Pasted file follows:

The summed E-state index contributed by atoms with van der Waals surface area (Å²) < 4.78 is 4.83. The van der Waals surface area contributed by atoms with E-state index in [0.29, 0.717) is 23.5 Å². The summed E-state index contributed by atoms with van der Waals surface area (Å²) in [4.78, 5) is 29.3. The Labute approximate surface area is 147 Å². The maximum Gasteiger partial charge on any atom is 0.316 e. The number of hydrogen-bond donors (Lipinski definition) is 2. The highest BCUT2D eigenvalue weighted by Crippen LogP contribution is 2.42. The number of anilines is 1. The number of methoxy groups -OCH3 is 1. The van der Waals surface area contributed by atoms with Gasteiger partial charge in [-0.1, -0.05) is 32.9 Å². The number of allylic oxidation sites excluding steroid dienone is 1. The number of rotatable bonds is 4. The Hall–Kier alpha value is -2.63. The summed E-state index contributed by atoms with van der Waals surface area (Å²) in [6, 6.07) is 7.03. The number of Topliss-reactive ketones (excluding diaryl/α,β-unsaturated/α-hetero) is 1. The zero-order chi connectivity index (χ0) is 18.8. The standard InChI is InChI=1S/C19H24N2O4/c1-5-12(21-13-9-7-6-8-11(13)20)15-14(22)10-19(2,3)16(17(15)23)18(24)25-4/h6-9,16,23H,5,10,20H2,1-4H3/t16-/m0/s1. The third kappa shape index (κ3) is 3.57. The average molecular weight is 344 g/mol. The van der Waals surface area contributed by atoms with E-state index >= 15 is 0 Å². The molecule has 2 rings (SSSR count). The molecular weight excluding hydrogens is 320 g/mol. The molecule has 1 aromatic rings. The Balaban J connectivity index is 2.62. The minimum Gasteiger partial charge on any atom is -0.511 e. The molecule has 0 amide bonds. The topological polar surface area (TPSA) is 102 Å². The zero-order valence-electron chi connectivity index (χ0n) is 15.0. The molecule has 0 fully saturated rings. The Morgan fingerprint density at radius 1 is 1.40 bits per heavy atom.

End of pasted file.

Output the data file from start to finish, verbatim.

The summed E-state index contributed by atoms with van der Waals surface area (Å²) < 4.78 is 4.83. The van der Waals surface area contributed by atoms with E-state index in [0.29, 0.717) is 23.5 Å². The summed E-state index contributed by atoms with van der Waals surface area (Å²) in [4.78, 5) is 29.3. The Labute approximate surface area is 147 Å². The maximum Gasteiger partial charge on any atom is 0.316 e. The number of hydrogen-bond donors (Lipinski definition) is 2. The highest BCUT2D eigenvalue weighted by Crippen LogP contribution is 2.42. The number of anilines is 1. The number of methoxy groups -OCH3 is 1. The van der Waals surface area contributed by atoms with Gasteiger partial charge in [-0.1, -0.05) is 32.9 Å². The number of allylic oxidation sites excluding steroid dienone is 1. The number of rotatable bonds is 4. The Hall–Kier alpha value is -2.63. The summed E-state index contributed by atoms with van der Waals surface area (Å²) in [6, 6.07) is 7.03. The number of Topliss-reactive ketones (excluding diaryl/α,β-unsaturated/α-hetero) is 1. The zero-order chi connectivity index (χ0) is 18.8. The standard InChI is InChI=1S/C19H24N2O4/c1-5-12(21-13-9-7-6-8-11(13)20)15-14(22)10-19(2,3)16(17(15)23)18(24)25-4/h6-9,16,23H,5,10,20H2,1-4H3/t16-/m0/s1. The third kappa shape index (κ3) is 3.57. The average molecular weight is 344 g/mol. The van der Waals surface area contributed by atoms with E-state index >= 15 is 0 Å². The molecule has 2 rings (SSSR count). The molecular weight excluding hydrogens is 320 g/mol. The molecule has 1 aromatic rings. The Balaban J connectivity index is 2.62. The minimum Gasteiger partial charge on any atom is -0.511 e. The molecule has 0 amide bonds. The topological polar surface area (TPSA) is 102 Å². The zero-order valence-electron chi connectivity index (χ0n) is 15.0. The molecule has 0 fully saturated rings. The Morgan fingerprint density at radius 1 is 1.40 bits per heavy atom.